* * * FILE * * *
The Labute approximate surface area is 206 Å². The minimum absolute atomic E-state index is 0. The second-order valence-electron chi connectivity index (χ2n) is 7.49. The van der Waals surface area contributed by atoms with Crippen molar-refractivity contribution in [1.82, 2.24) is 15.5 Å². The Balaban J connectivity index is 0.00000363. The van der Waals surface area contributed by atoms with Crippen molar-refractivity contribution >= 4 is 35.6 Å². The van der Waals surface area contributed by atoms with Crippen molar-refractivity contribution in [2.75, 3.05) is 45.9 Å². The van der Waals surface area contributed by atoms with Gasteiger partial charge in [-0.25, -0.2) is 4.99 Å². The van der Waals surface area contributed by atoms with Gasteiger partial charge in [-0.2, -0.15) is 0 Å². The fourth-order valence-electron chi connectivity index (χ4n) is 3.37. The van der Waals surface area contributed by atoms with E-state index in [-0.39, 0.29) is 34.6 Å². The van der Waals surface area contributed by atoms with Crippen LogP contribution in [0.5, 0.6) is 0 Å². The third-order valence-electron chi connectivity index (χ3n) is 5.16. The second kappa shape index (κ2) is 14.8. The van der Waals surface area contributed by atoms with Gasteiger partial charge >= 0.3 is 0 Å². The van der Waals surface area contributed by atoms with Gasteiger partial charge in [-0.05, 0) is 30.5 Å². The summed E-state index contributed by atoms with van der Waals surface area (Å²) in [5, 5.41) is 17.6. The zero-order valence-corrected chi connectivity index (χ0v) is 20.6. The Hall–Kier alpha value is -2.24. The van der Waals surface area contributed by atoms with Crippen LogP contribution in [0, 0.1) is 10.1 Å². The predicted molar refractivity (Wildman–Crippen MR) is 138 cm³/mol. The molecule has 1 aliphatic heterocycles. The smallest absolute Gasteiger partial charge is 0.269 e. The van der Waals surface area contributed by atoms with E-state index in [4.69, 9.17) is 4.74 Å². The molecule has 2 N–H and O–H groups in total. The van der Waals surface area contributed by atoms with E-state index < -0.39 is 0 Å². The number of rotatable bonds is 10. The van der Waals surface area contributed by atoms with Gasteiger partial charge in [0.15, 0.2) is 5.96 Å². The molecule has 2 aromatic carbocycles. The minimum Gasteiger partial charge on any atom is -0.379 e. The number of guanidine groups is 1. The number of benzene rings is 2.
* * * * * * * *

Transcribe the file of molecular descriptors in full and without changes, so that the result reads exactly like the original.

The Labute approximate surface area is 206 Å². The minimum absolute atomic E-state index is 0. The second-order valence-electron chi connectivity index (χ2n) is 7.49. The van der Waals surface area contributed by atoms with Crippen molar-refractivity contribution in [1.82, 2.24) is 15.5 Å². The Balaban J connectivity index is 0.00000363. The van der Waals surface area contributed by atoms with Crippen molar-refractivity contribution >= 4 is 35.6 Å². The van der Waals surface area contributed by atoms with Crippen molar-refractivity contribution in [2.75, 3.05) is 45.9 Å². The van der Waals surface area contributed by atoms with Gasteiger partial charge in [-0.25, -0.2) is 4.99 Å². The van der Waals surface area contributed by atoms with Gasteiger partial charge in [-0.2, -0.15) is 0 Å². The fourth-order valence-electron chi connectivity index (χ4n) is 3.37. The van der Waals surface area contributed by atoms with E-state index in [-0.39, 0.29) is 34.6 Å². The van der Waals surface area contributed by atoms with Crippen LogP contribution in [0.5, 0.6) is 0 Å². The third-order valence-electron chi connectivity index (χ3n) is 5.16. The second kappa shape index (κ2) is 14.8. The van der Waals surface area contributed by atoms with Gasteiger partial charge >= 0.3 is 0 Å². The van der Waals surface area contributed by atoms with Gasteiger partial charge in [-0.05, 0) is 30.5 Å². The summed E-state index contributed by atoms with van der Waals surface area (Å²) in [5, 5.41) is 17.6. The zero-order valence-corrected chi connectivity index (χ0v) is 20.6. The Hall–Kier alpha value is -2.24. The van der Waals surface area contributed by atoms with Crippen LogP contribution in [0, 0.1) is 10.1 Å². The predicted molar refractivity (Wildman–Crippen MR) is 138 cm³/mol. The molecule has 1 aliphatic heterocycles. The smallest absolute Gasteiger partial charge is 0.269 e. The van der Waals surface area contributed by atoms with E-state index in [4.69, 9.17) is 4.74 Å². The molecule has 2 N–H and O–H groups in total. The van der Waals surface area contributed by atoms with E-state index < -0.39 is 0 Å². The number of rotatable bonds is 10. The van der Waals surface area contributed by atoms with Gasteiger partial charge in [0.15, 0.2) is 5.96 Å². The molecule has 2 aromatic carbocycles. The minimum Gasteiger partial charge on any atom is -0.379 e. The number of guanidine groups is 1. The number of benzene rings is 2.